Thursday, May 28, 2009
Wednesday, May 27, 2009
“Hmmmm… you’re right, move on huh?I never even thought of that.Gee thanks! I’ll give that a try!”
I didn’t choose to have a child born terminally ill.
I didn’t choose to fall in love with her, to let her huge spirit envelop me and to believe in her ability to beat this.
I didn’t choose to be put into the impossible role of decision maker when it came to treatment plans.
I didn’t choose to feel a part of me die right along with her.
I didn’t choose any of these things anymore than I can choose how long it takes my heart, mind and soul to mend.
I, like any other sane human being, would like nothing more than to be surrounded by joy. To see my dreams realized and feel the warmth of happiness. To have children and watch them grow. Believe me when I say that I wanted those things yesterday, and the week before that, and the months before that - it is getting my soul to sync up with my desires that is proving to be such difficult and taxing work.
One of the things that most people don’t realize about grief is how incredibly exhausting of a process it is. I have been in this fight, for lack of a better word, for over seven months, on the heels of forty two weeks of pregnancy, an emergency c-section with no time allowed for healing, and twenty eight days of round the clock panic and life and death decision making. It takes time to recover from this. How long? That is for God to decide, even I don’t know. What I do know is that each morning I wake up and offer whatever my best is for that day. Some days I even surprise myself. On others I come up short.
Each day I try to honor my child, my husband, my family and myself while looking towards the future, but sometimes, in trying to accomplish even a fraction of what I set out to do, my energy is sucked dry. Missing someone is tiresome. There is no rhyme or reason to the ebb and flow of emotions that the bereaved feel: sadness, anger, hopefulness followed closely thereafter by hopelessness, guilt, dismay; but one constant in the process is just how endless the cycle can seem.
There will never be a day when this loss is not ingrained in me, never be a time when Peyton is not my first born child, or when her absence from our everyday lives isn't felt. I cannot move on, as so many have suggested, I can only move with. And for now, that is what I am exhaustingly working towards - trying to find a way to live this life, to find joy in it once again and to see our dreams fulfilled with Peyton.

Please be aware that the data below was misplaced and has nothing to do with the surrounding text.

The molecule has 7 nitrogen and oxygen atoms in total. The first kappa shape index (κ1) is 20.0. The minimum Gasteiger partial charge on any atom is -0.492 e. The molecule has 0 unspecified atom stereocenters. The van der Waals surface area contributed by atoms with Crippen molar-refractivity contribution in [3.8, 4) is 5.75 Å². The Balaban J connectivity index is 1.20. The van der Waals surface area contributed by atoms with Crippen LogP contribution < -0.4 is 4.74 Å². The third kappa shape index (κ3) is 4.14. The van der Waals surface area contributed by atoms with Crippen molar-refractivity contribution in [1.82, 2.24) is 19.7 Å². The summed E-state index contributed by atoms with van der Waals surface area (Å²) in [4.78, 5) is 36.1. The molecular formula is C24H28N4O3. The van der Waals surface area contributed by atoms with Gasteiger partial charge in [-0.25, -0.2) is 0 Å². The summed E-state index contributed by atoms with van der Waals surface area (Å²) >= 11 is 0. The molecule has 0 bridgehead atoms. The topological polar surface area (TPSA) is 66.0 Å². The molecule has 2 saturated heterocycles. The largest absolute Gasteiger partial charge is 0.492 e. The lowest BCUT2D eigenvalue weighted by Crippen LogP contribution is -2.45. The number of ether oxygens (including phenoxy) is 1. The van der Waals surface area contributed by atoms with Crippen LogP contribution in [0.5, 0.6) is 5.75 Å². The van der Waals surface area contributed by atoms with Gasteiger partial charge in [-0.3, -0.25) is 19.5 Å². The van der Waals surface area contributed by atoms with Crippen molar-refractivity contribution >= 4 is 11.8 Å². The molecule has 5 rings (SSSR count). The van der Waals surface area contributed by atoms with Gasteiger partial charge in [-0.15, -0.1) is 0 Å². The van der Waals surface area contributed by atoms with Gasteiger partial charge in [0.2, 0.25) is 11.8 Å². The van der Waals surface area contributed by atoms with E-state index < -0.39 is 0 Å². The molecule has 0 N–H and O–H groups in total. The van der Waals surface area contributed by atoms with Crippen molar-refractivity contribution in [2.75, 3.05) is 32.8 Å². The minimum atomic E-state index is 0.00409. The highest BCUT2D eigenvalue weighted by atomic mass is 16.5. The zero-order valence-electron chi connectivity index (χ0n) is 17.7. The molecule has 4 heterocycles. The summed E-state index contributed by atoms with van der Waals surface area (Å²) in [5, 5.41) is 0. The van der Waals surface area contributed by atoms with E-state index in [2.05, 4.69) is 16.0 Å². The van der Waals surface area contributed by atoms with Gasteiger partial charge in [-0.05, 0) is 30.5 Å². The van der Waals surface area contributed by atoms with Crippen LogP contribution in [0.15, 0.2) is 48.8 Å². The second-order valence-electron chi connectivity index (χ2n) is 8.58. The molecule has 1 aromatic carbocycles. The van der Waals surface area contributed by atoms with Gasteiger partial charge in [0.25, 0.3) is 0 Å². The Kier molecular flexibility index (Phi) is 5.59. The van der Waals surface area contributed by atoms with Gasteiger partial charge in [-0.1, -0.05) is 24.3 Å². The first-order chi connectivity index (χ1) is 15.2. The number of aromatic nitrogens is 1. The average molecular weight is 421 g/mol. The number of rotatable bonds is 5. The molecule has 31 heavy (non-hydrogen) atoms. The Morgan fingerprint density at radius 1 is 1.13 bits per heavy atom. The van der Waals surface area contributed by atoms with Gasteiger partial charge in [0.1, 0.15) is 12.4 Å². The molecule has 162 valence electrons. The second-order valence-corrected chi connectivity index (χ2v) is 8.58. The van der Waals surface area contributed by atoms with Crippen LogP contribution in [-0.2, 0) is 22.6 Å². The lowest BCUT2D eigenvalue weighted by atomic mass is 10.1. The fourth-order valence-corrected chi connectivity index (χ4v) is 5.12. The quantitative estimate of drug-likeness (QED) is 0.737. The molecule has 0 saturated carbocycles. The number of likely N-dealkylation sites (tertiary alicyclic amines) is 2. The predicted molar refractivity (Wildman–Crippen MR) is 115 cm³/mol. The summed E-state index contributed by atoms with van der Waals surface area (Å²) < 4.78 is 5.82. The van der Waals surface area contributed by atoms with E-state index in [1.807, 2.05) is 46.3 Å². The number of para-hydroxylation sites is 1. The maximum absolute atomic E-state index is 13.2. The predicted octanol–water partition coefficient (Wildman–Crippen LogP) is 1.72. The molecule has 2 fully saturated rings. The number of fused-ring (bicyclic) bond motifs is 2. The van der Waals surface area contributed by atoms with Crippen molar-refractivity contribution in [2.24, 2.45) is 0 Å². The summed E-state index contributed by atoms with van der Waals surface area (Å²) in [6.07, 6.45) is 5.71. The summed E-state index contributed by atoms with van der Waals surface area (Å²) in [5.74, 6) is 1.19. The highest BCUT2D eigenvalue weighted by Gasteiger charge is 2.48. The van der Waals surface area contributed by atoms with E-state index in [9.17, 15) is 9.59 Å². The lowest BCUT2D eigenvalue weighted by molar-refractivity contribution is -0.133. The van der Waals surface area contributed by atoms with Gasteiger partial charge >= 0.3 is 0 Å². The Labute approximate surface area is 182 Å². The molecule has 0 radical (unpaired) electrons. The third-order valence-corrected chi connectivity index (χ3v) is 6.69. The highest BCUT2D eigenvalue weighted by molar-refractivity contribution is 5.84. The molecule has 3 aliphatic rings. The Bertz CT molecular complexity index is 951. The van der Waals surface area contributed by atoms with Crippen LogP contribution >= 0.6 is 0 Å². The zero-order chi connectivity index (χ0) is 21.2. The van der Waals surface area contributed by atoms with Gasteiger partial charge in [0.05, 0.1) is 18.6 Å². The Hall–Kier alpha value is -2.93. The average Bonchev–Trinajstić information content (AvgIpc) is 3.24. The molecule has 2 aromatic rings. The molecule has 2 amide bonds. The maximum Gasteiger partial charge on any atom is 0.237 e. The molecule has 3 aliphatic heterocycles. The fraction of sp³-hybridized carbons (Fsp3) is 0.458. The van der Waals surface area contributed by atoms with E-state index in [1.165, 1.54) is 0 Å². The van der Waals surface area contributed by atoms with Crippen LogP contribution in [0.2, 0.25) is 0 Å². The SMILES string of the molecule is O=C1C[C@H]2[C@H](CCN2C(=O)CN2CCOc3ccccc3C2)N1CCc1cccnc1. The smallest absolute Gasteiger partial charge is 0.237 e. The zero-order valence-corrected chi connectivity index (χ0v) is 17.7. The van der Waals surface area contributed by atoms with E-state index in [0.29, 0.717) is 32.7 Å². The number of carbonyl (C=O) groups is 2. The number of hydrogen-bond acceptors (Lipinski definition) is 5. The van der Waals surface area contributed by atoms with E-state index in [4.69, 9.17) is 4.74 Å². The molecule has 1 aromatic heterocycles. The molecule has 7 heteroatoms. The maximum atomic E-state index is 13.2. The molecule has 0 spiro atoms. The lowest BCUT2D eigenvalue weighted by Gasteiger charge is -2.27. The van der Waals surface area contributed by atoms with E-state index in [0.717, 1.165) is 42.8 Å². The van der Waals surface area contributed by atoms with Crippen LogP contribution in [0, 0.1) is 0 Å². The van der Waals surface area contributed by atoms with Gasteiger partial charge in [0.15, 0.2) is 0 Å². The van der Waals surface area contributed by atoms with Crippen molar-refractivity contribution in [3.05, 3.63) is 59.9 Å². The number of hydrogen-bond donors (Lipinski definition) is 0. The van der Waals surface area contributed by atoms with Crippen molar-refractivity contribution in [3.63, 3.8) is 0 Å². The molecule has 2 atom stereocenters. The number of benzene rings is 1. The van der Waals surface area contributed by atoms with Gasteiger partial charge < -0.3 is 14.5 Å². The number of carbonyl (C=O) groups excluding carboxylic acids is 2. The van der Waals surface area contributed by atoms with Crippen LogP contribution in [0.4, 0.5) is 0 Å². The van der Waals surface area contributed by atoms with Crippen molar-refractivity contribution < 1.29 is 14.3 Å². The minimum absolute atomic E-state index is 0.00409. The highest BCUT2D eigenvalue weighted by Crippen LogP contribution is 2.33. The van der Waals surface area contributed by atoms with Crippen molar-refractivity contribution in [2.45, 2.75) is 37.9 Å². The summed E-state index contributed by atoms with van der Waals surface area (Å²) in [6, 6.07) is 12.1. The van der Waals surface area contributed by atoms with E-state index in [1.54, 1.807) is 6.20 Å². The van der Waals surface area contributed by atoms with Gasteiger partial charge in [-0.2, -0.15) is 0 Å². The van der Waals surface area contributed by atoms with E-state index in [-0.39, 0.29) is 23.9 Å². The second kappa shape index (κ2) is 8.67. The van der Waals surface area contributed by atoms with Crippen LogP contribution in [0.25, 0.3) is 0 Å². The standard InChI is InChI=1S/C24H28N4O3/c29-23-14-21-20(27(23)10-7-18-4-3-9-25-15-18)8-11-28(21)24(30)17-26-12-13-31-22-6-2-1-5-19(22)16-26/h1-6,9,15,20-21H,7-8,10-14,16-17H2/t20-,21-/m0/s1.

With the memory of her.
With that little spirit.
With her unguarded love.
And even with the unrelenting pain of her loss.
Thursday, May 21, 2009
I can’t say that losing Peyton has been any harder on me than my husband; only that we grieve in entirely different ways. Where I cry and talk and question incessantly, he tends to be more accepting. Where I retreat to deal with my pain alone, he chooses to find joy in the company of others. On Tuesday night, as we sat at a restaurant waiting for dinner, I mentioned that I had been in a real “funk” all day, feeling frustrated by my inability to be “strong” during this, and doubtful that things will ever be the way I had imagined them. It’s been seven months since Peyton died, and sometimes it feels as raw as if it had been only seven days. The fact of the matter is grief doesn’t respect time; there are okay days and there are bad days and Tuesday just happened to be the latter. I began to question whether my weakness bothered him; if he was upset with me for still being so broken up; what he wanted from me.
“That’s simple,” he answered, his tone honest and caring, “I want you to be happy.”
Our plates arrived and the subject changed; this exchange becoming just another blip on the radar. We began to talk instead about our meals, the saltiness of my drink, how his day had gone. I had actually totally forgotten about the conversation until I woke up yesterday morning to find the tiny slip of paper, a Chinese fortune, retrieved from the pocket of a loving man and left intentionally in plain site. Leaning over it I read the blue lettering:
Happier days are definitely ahead for you.
This may seem insignificant, but to me meant the world. I remembered that my husband mentioned that he had gone out for Chinese with some friends over lunch. I pictured him reading the fortune, then placing it in his pocket so that he could bring it home to share with me. For the first time in a long time, I started my day with a smile. Even in this darkness I have never been alone; he has always been at my side. I am blessed by the love that I share with this man, and it is my faith in that love that tells me that we will find those happier days together.
Sunday, May 17, 2009
"God can take a life that is peaceful and sweet (and a blast)....and bring a storm. When the storm hit we were all faced with enormous heartache. But then God began to heal our broken hearts, and life began to hold beauty and happiness again. That's the kind of God we serve." http://lynnettekraft.blogspot.comAnd so I will try to remember this, even if it is just for today; that while there is no shortage of grief in the world, and while life sometimes feels completely unfair, that there is the possibility that one day life will begin to "hold beauty and happiness again". Until then, I will trudge along and wait.
Thursday, May 14, 2009
I found only tears on my pillow.
Where I had imagined flowers and a card,
I found only flowers on her grave.
Where I had imagined a home of happy chaos and noise,
I found only weeping through silence.
Where I had imagined my child at my chest,
I found only emptiness and aching.
Where I had imagined Motherhood celebrated,
I found only another painful reminder of loss.